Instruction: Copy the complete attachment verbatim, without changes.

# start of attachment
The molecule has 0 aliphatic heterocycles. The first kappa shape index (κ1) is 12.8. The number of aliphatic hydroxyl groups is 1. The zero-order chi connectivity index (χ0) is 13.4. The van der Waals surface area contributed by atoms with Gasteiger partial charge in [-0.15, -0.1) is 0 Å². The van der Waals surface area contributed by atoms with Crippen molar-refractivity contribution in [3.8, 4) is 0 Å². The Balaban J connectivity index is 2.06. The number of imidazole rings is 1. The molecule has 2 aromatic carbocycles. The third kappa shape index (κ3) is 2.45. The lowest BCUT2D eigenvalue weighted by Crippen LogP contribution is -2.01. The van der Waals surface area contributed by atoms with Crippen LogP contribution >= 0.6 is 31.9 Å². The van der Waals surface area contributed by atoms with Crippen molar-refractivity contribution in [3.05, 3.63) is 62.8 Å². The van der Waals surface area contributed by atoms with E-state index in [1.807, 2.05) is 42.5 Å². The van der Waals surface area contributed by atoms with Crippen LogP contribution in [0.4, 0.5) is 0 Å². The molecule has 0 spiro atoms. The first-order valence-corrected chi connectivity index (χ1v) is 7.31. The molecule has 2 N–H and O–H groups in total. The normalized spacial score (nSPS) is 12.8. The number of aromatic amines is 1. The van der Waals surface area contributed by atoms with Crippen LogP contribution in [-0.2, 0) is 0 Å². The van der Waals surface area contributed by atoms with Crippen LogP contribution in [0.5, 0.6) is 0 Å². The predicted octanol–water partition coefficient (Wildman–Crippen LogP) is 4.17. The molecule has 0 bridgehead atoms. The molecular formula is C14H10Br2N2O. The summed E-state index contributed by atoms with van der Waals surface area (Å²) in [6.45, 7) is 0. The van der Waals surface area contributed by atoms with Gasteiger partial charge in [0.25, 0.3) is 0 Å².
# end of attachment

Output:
The molecule has 0 aliphatic heterocycles. The first kappa shape index (κ1) is 12.8. The number of aliphatic hydroxyl groups is 1. The zero-order chi connectivity index (χ0) is 13.4. The van der Waals surface area contributed by atoms with Gasteiger partial charge in [-0.15, -0.1) is 0 Å². The van der Waals surface area contributed by atoms with Crippen molar-refractivity contribution in [3.8, 4) is 0 Å². The Balaban J connectivity index is 2.06. The number of imidazole rings is 1. The molecule has 2 aromatic carbocycles. The third kappa shape index (κ3) is 2.45. The lowest BCUT2D eigenvalue weighted by Crippen LogP contribution is -2.01. The van der Waals surface area contributed by atoms with Crippen LogP contribution >= 0.6 is 31.9 Å². The van der Waals surface area contributed by atoms with Crippen molar-refractivity contribution in [3.05, 3.63) is 62.8 Å². The van der Waals surface area contributed by atoms with E-state index in [1.807, 2.05) is 42.5 Å². The van der Waals surface area contributed by atoms with Crippen LogP contribution in [0.4, 0.5) is 0 Å². The molecule has 0 spiro atoms. The first-order valence-corrected chi connectivity index (χ1v) is 7.31. The molecule has 2 N–H and O–H groups in total. The normalized spacial score (nSPS) is 12.8. The number of aromatic amines is 1. The van der Waals surface area contributed by atoms with Crippen LogP contribution in [-0.2, 0) is 0 Å². The van der Waals surface area contributed by atoms with Crippen LogP contribution in [0.5, 0.6) is 0 Å². The predicted octanol–water partition coefficient (Wildman–Crippen LogP) is 4.17. The molecule has 0 bridgehead atoms. The molecular formula is C14H10Br2N2O. The summed E-state index contributed by atoms with van der Waals surface area (Å²) in [6.45, 7) is 0. The van der Waals surface area contributed by atoms with Gasteiger partial charge in [0.25, 0.3) is 0 Å².